Presenter Status

Fellow

Abstract Type

Research

Primary Mentor

John Perry, PhD

Start Date

6-5-2022 11:30 AM

End Date

6-5-2022 1:30 PM

Presentation Type

Poster Presentation

Description

Background: Incorporating the immune system into cancer management is an area of robust research. Treatment modalities aimed at activating cytotoxic T cells against malignancies include immune checkpoint inhibitors, bispecific T-cell engagers, and chimeric antigen receptor (CAR) tumor-specific T cells. Most anti-cancer T cell research is narrowly focused, but knowledge about the nature of diverse sub-populations of T cells in cancer, particularly memory T cells, is vital prior to potential incorporation into therapies. T memory stem cells (Tscm) are of interest due to their longevity and powerful abilities of self-renewal and creating the full spectrum of memory CD8+ T cells, including central memory (Tcm) and effector memory cells (Tem).

Objectives/Goal: To determine potential presence and frequency of memory T cell populations in human leukemia at diagnosis and after induction chemotherapy.

Methods/Design: Children’s Mercy Cancer Center Biorepository provided samples from 16 patients with premature B cell acute lymphoblastic leukemia (pre-B ALL) from peripheral blood (PB) and/or bone marrow (BM). Timepoints were diagnosis and day 29 (D29) of induction chemotherapy. Flow cytometric analysis of cytotoxic memory T cell populations was performed and analyzed using descriptive statistics and the t-test.

Results: Despite sample variability, the absolute cell counts were not significantly different. The live cell percent was lower at diagnosis than D29 (PB- 57.2% vs 79.4%, p=0.001; BM- 41.7% vs 77.0%, p

Conclusions: Induction chemotherapy led to decreased differentiated CD8+ T cells with recovery of mostly naïve cells by D29. Furthermore, we established the presence of Tscm in most pediatric pre-B ALL samples. The decline of Tscm in most patients requires functional analyses to determine their role in leukemia and potential for use in immunotherapy.

MeSH Keywords

Leukemia

Additional Files

Memory T cell Populations in Human Leukemia.pdf (237 kB)
Abstract

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May 6th, 11:30 AM May 6th, 1:30 PM

Memory T cell Populations in Human Leukemia

Background: Incorporating the immune system into cancer management is an area of robust research. Treatment modalities aimed at activating cytotoxic T cells against malignancies include immune checkpoint inhibitors, bispecific T-cell engagers, and chimeric antigen receptor (CAR) tumor-specific T cells. Most anti-cancer T cell research is narrowly focused, but knowledge about the nature of diverse sub-populations of T cells in cancer, particularly memory T cells, is vital prior to potential incorporation into therapies. T memory stem cells (Tscm) are of interest due to their longevity and powerful abilities of self-renewal and creating the full spectrum of memory CD8+ T cells, including central memory (Tcm) and effector memory cells (Tem).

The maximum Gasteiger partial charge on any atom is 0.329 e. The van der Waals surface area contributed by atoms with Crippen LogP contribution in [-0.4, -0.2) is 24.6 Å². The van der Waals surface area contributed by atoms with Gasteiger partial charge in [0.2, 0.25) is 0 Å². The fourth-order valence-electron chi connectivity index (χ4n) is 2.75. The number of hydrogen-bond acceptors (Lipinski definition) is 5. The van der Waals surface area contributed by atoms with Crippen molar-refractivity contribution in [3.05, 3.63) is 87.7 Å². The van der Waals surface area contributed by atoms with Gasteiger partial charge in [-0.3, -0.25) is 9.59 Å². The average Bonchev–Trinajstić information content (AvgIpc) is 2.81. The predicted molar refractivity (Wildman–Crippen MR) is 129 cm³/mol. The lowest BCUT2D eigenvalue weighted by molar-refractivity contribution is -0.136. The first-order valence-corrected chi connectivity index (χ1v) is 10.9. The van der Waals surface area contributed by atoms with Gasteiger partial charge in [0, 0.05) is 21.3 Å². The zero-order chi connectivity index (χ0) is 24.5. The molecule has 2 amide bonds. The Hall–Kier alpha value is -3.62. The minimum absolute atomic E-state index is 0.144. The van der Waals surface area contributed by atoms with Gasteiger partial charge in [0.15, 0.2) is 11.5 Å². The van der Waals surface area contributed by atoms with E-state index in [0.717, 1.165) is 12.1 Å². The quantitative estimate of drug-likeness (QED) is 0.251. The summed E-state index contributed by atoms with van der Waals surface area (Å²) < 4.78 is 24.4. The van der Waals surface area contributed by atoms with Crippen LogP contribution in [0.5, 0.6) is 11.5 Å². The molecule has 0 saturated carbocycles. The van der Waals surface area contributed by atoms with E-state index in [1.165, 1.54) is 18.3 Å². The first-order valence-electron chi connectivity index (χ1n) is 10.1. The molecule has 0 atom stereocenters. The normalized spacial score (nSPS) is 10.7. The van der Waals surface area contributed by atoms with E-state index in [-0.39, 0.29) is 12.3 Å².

Objectives/Goal: To determine potential presence and frequency of memory T cell populations in human leukemia at diagnosis and after induction chemotherapy.

Methods/Design: Children’s Mercy Cancer Center Biorepository provided samples from 16 patients with premature B cell acute lymphoblastic leukemia (pre-B ALL) from peripheral blood (PB) and/or bone marrow (BM). Timepoints were diagnosis and day 29 (D29) of induction chemotherapy. Flow cytometric analysis of cytotoxic memory T cell populations was performed and analyzed using descriptive statistics and the t-test.

Results: Despite sample variability, the absolute cell counts were not significantly different. The live cell percent was lower at diagnosis than D29 (PB- 57.2% vs 79.4%, p=0.001; BM- 41.7% vs 77.0%, p

Conclusions: Induction chemotherapy led to decreased differentiated CD8+ T cells with recovery of mostly naïve cells by D29. Furthermore, we established the presence of Tscm in most pediatric pre-B ALL samples. The decline of Tscm in most patients requires functional analyses to determine their role in leukemia and potential for use in immunotherapy.

 

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